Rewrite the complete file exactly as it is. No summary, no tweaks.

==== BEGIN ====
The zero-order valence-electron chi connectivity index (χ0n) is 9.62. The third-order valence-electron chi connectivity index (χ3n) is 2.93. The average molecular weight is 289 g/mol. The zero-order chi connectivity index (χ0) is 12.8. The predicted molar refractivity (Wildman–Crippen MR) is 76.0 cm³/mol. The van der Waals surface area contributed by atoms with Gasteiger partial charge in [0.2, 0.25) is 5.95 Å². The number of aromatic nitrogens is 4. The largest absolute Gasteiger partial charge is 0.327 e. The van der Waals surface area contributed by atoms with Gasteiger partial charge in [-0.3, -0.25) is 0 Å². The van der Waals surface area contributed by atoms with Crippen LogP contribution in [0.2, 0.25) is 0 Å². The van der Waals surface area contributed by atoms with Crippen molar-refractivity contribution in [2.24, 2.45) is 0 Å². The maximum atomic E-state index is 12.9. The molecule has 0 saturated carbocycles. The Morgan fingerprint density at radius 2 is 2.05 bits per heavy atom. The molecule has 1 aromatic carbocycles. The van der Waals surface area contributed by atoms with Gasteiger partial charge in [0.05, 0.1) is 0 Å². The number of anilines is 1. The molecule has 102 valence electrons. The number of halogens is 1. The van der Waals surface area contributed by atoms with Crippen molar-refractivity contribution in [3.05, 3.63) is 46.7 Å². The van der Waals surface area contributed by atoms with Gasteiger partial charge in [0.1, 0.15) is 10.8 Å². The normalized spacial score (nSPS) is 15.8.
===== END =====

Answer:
The zero-order valence-electron chi connectivity index (χ0n) is 9.62. The third-order valence-electron chi connectivity index (χ3n) is 2.93. The average molecular weight is 289 g/mol. The zero-order chi connectivity index (χ0) is 12.8. The predicted molar refractivity (Wildman–Crippen MR) is 76.0 cm³/mol. The van der Waals surface area contributed by atoms with Gasteiger partial charge in [0.2, 0.25) is 5.95 Å². The number of aromatic nitrogens is 4. The largest absolute Gasteiger partial charge is 0.327 e. The van der Waals surface area contributed by atoms with Gasteiger partial charge in [-0.3, -0.25) is 0 Å². The van der Waals surface area contributed by atoms with Crippen LogP contribution in [0.2, 0.25) is 0 Å². The van der Waals surface area contributed by atoms with Crippen molar-refractivity contribution in [2.24, 2.45) is 0 Å². The maximum atomic E-state index is 12.9. The molecule has 0 saturated carbocycles. The Morgan fingerprint density at radius 2 is 2.05 bits per heavy atom. The molecule has 1 aromatic carbocycles. The van der Waals surface area contributed by atoms with Gasteiger partial charge in [0.05, 0.1) is 0 Å². The number of anilines is 1. The molecule has 102 valence electrons. The number of halogens is 1. The van der Waals surface area contributed by atoms with Crippen molar-refractivity contribution in [3.05, 3.63) is 46.7 Å². The van der Waals surface area contributed by atoms with Gasteiger partial charge in [0.1, 0.15) is 10.8 Å². The normalized spacial score (nSPS) is 15.8.